Cocoa For Applescripters part 1: call method/rtm

Ok… we’ve all had that script that looks like it should work but fails miserably and think there’s gotta be a better way. Well there is! I have spent the last several weeks porting all of my Applescript Studio programs to ObjC and Cocoa, and let me say the following: I can’t read my code out loud and hear English anymore, but the code runs MUCH FASTER on my humble little G3 700 iBook (WITH topped up RAM), makes use of more powerfull features of the programming environment, and other things besides. I am not trying to convince you to do the same. This is just where I started the process and You too can take advantage of those powerfull features I mentioned without doing a total rewrite. Here’s how: in the Application Suite of ASK there’s a command call method: here’s what the entry looks like (kinda)

This is what is sometimes referred to as the ObjC bridge. It allows you, the applescripter to call straight to the ObjC runtime, as if you were actually programming in Objc. (Which btw is the native language of Cocoa, the framework upon which all your applescript studio goodness resides). So now, you’ve seen the dictionary entry, but like most dictionary entries, it gives a definition, without any hints on how to use it, or why it might be usefull. lets start by cleaning up that dictionary entry a little and make it a little more encyclopedic:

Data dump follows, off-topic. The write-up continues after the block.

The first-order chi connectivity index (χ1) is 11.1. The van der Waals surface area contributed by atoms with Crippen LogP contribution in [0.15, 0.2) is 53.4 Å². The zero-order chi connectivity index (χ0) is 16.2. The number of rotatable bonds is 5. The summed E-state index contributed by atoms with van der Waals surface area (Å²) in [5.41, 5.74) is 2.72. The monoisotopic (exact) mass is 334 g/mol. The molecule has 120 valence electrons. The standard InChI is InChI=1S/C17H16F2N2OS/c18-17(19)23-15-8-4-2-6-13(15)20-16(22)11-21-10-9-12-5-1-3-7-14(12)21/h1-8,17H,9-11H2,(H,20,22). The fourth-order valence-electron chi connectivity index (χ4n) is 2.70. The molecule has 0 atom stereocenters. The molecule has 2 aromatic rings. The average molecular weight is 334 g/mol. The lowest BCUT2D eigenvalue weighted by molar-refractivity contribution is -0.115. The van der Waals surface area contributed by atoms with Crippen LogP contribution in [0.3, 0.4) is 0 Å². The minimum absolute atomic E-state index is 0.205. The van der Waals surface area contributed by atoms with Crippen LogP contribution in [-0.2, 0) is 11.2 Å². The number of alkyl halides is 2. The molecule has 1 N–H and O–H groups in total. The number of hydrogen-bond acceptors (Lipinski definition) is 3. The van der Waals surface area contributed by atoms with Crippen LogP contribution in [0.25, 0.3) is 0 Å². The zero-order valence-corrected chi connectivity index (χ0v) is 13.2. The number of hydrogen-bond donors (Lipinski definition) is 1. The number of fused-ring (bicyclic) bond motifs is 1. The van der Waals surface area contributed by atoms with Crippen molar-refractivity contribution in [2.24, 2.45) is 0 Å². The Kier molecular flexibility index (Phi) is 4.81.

there are six possible call method syntaxes (syntices? syntaxae? syntaxim?) I mean variants:

call method methodName of theObject
call method methodName of class objcClass
call method methodName of theObject with parameter x
call method methodName of class objcClass with parameter x
call method methodName of theObject with parameters {x,y}
call method methodName of class objcClass with parameters {x,y}

So the first part is figuring out the reciever. If you want to perform an objc call you probably already know what object it is that you want to call. Let’s say you have a webview that you want to display html which you’ve generated in your script, this is an ability outside the realm of applescript studio, but within objc’s reach. Let’s look up the documentation for webkit to see what we can see: file:///Developer/Documentation/Cocoa/Conceptual/DisplayWebContent/index.html Take a look at the page on “Core Web Kit Classes” as we want to know what all the parts are and how they fit together.